U.S. hospitals are evaluated on their ability to reduce the incidence of infections patients acquire during their stays, but there's surprisingly little evidence suggesting the best method to disinfect surfaces in patient rooms.
An abundance of research looks at the number of bacteria on a surface before and after cleaning and disinfecting. But few studies have taken the next step to specifically evaluate to what degree those procedures led to fewer patients getting sick. Even fewer studies compared the effectiveness of one environmental cleaning method over another, according to an analysis published Aug. 10 in the Annals of Internal Medicine.
“There is a paucity of studies that can guide the actions of physicians and hospitals,” said Dr. Craig Umscheid, director of the center for evidence based medicine at the University of Pennsylvania's Perelman School of Medicine. The ideal study would be to randomize the selection of different approaches, compare the findings and then look at patient-centered outcomes, such as colonization and infection rates. “It's doable,” he said. “But we found very few.”
Rates of all hospital-acquired conditions dropped 17% between 2010 and 2013, but infection rates remain problematic. An estimated 722,000 patients get an infection while being treated in U.S acute care hospitals, and 75,000 with the conditions die. Strides have been made with certain processes, such as encouraging hand-washing and following the protocols to prevent central-line and catheter-associated bloodstream infections, where much more emphasis has been placed.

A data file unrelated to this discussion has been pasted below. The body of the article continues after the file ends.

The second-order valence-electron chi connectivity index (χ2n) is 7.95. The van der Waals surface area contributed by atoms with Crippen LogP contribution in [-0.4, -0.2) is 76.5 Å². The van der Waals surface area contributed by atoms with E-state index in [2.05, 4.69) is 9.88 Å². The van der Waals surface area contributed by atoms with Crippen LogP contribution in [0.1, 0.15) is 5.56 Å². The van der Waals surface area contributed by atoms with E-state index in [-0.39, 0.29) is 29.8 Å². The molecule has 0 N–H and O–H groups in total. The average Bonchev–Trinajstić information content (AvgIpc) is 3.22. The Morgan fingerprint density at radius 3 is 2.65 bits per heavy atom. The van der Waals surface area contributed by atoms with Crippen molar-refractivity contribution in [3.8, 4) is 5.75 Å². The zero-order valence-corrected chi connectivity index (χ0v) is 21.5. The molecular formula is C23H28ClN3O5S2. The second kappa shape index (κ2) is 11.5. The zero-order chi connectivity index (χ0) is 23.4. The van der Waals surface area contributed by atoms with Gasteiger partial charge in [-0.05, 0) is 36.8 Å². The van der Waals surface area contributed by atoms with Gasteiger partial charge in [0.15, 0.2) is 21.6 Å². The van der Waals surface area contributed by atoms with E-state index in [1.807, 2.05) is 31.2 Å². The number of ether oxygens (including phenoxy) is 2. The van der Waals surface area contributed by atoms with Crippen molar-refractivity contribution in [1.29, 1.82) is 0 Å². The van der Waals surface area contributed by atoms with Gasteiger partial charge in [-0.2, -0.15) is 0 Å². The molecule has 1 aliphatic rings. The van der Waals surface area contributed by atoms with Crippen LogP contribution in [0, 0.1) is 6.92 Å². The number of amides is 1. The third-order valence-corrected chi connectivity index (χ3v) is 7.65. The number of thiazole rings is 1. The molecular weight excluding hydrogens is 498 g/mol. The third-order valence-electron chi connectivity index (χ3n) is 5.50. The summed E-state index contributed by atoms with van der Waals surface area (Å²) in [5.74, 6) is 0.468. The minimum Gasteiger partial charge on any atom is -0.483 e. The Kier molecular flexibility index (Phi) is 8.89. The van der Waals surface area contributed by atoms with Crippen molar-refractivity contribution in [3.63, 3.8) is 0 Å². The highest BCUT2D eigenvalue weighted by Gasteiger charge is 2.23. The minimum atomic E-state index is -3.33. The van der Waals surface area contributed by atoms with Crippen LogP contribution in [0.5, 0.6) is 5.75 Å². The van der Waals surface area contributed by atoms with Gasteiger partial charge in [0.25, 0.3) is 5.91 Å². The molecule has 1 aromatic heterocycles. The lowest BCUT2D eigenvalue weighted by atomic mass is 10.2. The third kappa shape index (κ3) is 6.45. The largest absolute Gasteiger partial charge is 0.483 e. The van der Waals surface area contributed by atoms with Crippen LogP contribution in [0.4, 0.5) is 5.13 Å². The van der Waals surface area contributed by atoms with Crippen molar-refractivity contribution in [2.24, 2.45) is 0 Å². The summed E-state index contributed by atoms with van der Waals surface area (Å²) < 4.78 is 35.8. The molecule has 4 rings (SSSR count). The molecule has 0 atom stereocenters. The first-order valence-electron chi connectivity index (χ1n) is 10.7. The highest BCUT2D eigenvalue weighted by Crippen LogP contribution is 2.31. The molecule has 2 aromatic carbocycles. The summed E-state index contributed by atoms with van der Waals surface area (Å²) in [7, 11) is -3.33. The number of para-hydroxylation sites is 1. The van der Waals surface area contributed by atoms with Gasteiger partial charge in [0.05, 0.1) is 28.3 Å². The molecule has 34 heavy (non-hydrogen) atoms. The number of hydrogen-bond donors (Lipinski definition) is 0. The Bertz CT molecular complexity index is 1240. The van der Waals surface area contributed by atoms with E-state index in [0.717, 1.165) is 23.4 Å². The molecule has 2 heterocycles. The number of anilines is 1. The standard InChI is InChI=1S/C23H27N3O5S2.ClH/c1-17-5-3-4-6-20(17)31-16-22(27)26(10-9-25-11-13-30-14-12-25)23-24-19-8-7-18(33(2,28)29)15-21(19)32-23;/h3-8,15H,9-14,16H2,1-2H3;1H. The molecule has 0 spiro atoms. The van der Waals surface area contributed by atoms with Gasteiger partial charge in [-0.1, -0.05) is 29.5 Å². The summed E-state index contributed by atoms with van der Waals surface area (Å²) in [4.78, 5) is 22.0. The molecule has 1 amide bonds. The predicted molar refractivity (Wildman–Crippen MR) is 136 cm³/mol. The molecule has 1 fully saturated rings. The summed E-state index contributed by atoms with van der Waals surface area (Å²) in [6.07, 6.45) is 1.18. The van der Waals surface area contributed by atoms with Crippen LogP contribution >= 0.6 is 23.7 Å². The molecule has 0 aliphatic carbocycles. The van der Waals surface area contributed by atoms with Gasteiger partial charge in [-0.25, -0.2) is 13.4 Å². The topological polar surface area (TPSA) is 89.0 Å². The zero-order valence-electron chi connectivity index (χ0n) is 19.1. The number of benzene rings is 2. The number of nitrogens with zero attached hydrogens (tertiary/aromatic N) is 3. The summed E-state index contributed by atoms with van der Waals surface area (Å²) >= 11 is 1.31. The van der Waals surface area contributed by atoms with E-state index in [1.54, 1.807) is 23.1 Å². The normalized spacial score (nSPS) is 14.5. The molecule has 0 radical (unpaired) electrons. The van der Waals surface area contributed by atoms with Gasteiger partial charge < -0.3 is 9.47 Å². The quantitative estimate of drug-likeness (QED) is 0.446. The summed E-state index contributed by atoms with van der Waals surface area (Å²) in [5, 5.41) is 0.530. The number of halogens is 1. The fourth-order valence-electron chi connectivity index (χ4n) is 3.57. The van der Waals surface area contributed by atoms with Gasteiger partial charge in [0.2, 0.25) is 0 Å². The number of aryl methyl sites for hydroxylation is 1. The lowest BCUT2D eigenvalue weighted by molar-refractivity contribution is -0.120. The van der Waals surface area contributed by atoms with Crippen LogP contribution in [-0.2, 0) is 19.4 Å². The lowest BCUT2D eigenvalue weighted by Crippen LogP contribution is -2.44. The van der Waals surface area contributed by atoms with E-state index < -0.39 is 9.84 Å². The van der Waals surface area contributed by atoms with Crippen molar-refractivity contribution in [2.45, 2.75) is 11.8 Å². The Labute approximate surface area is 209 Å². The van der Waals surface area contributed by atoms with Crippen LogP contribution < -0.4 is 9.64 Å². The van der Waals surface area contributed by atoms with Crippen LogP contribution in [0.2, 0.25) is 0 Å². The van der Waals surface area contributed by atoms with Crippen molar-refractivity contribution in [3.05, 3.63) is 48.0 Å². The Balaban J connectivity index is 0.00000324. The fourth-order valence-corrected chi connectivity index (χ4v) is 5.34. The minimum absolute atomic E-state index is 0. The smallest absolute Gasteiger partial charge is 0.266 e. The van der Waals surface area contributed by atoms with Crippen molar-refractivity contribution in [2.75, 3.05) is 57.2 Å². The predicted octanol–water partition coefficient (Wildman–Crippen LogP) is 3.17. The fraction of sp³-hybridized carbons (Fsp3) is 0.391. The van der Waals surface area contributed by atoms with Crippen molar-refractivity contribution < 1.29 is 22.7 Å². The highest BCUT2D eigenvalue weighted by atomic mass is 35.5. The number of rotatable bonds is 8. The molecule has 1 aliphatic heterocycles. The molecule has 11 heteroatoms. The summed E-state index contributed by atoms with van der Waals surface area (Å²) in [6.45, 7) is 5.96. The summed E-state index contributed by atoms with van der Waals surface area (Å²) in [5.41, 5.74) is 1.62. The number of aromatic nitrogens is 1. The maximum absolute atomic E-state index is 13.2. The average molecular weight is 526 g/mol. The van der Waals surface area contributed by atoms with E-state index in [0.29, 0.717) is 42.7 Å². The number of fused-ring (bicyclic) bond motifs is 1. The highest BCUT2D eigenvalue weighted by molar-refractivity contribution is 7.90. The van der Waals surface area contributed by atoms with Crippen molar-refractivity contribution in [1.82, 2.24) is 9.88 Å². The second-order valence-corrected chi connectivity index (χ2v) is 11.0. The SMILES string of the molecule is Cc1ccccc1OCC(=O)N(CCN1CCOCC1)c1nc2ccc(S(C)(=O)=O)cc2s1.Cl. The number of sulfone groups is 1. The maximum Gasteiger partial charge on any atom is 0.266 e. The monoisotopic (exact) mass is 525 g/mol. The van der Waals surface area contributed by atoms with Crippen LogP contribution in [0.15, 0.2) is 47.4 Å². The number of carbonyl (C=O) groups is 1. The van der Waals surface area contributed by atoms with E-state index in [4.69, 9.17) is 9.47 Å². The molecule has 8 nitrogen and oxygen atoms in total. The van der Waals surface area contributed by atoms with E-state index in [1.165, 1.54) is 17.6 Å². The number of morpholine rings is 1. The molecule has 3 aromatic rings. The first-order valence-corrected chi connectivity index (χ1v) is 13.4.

However, University of Pennsylvania and ECRI Institute researchers in the recent study looked at 80 studies published internationally between 1998 and 2014, most of which focused on cleaning and disinfecting hard surfaces in intensive care units, such as bed rails, tray tables and call buttons. The pathogens most commonly evaluated on those surfaces were drug-resistant superbugs like MRSA, VRE and C.difficile. The study was funded by the Agency for Healthcare Research and Quality.
Only five of the studies were randomized controlled trials, considered to be the highest quality research. Forty-nine studies focused on the before and after of cleaning or disinfecting, 14 on monitoring of cleaning and disinfection procedures and 17 on implementation of cleaning or monitoring strategies.
The researchers also found very little data on emerging technologies like surfaces made out of metals that are toxic to microorganisms and germ-zapping UV radiation. None of the studies compared the effectiveness of such equipment. “It's really tough to make comparisons,” Umscheid said.
Unlike near-universal acceptance of the importance of hand-hygiene, the role of inanimate objects in the healthcare environment “has swung back and forth like a pendulum,” Dr. Tara Palmore and Dr. David Henderson of the National Institutes of Health Clinical Center wrote in an accompanying editorial.
Palmore and Henderson cited several challenges, including the difficulty of designing studies to evaluate the link given the moving parts and complexity of hospitals, as well as lack of assurance that environmental cleaning procedures are followed consistently. Multicenter, carefully designed and well-controlled studies are needed to help fill the gap, they said.
“Such studies would provide the scientific basis for the design and development of interventions that would increase patient safety in the healthcare environment for decades to come.”